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Book Title: Estrategias de Ventas Ganadora|
The author of the book: Dale Carnegie
Format files: PDF
The size of the: 4.63 MB
Date of issue: September 28th 2003
ISBN 13: 9789500723923
Read full description of the books Estrategias de Ventas Ganadora:
Now, for the first time ever, the time-tested, proven techniques perfected by the world-famous Dale Carnegie® sales training program are available in book form.
The two crucial questions most often asked by salespeople are: "How can I close more sales?" and "What can I do to reduce objections?" The answer to both questions is the same: You learn to sell from a buyer's point of view.
Global markets, increased technology, information overload, corporate mergers, and complex products and services have combined to make the buying/selling process more complicated than ever. Salespeople must understand and balance these factors to survive amid a broad spectrum of competition. Moreover, a lot of what the typical old-time salesperson did as recently as ten years ago is now done by e-commerce. The new sales professional has to capture and maintain customers by taking a consultative approach and learning to unearth the four pieces of information critical to buyers, none of which e-commerce alone can yield. The Sales Advantage will enable any salesperson to develop long-term customer relationships and help make those customers more successful -- a key competitive advantage. The book includes specific advice for each stage of the eleven-stage selling process, such as:
How to find prospects from both existing and new accounts
The importance of doing research before approaching potential customers
How to determine customers' needs, such as their primary interest (what they want), buying criteria (requirements of the sale), and dominant buying motive (why they want it)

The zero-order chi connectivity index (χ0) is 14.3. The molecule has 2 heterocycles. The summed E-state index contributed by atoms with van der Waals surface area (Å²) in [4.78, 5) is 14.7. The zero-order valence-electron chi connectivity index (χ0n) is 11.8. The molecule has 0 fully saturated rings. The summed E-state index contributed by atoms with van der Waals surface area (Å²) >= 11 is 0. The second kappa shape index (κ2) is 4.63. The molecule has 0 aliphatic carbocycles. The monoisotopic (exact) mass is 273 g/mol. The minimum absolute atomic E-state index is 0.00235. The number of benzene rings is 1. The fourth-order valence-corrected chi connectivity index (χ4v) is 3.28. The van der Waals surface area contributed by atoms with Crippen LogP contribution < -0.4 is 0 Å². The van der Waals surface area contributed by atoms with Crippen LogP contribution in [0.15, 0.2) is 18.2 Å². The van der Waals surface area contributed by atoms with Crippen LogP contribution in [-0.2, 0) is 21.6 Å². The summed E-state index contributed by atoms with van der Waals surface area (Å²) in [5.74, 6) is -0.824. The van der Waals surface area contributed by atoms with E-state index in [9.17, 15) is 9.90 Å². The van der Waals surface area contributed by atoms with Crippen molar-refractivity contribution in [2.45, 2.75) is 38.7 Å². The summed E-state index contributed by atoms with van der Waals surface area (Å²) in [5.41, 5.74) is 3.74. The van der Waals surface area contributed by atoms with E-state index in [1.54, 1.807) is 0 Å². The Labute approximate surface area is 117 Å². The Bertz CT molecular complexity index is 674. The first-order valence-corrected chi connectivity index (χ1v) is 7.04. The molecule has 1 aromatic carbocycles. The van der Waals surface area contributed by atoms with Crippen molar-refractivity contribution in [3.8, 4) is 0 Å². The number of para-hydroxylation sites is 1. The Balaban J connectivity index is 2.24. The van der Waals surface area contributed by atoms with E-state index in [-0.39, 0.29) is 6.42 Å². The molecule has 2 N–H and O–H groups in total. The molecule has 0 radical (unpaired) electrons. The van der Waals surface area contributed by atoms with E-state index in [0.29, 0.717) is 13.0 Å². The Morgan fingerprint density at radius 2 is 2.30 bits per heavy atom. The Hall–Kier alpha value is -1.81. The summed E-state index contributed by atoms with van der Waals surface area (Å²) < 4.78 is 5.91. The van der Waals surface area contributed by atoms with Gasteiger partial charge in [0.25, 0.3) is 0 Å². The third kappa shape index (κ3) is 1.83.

How to reach the decision makers
How to sell beyond questions of price
The cutting-edge sales techniques in this book are based on interviews accumulated from the sales experiences of professionals in North America, Europe, Latin America, and Asia. This book, containing more than one hundred examples from successful salespeople representing a wide variety of products and services from around the world, provides practical advice in each chapter to turn real-world challenges into new opportunities.
The Sales Advantage is a proven, logical, step-by-step guide from the most recognized name in sales training. It will create mutually beneficial results for salespeople and customers alike.
Read information about the authorDale Breckenridge Carnegie (originally Carnagey until 1922 and possibly somewhat later) (November 24, 1888 – November 1, 1955) was an American writer and lecturer and the developer of famous courses in self-improvement, salesmanship, corporate training, public speaking and interpersonal skills. Born in poverty on a farm in Missouri, he was the author of How to Win Friends and Influence People, first published in 1936, a massive bestseller that remains popular today. He also wrote a biography of Abraham Lincoln, titled Lincoln the Unknown, as well as several other books.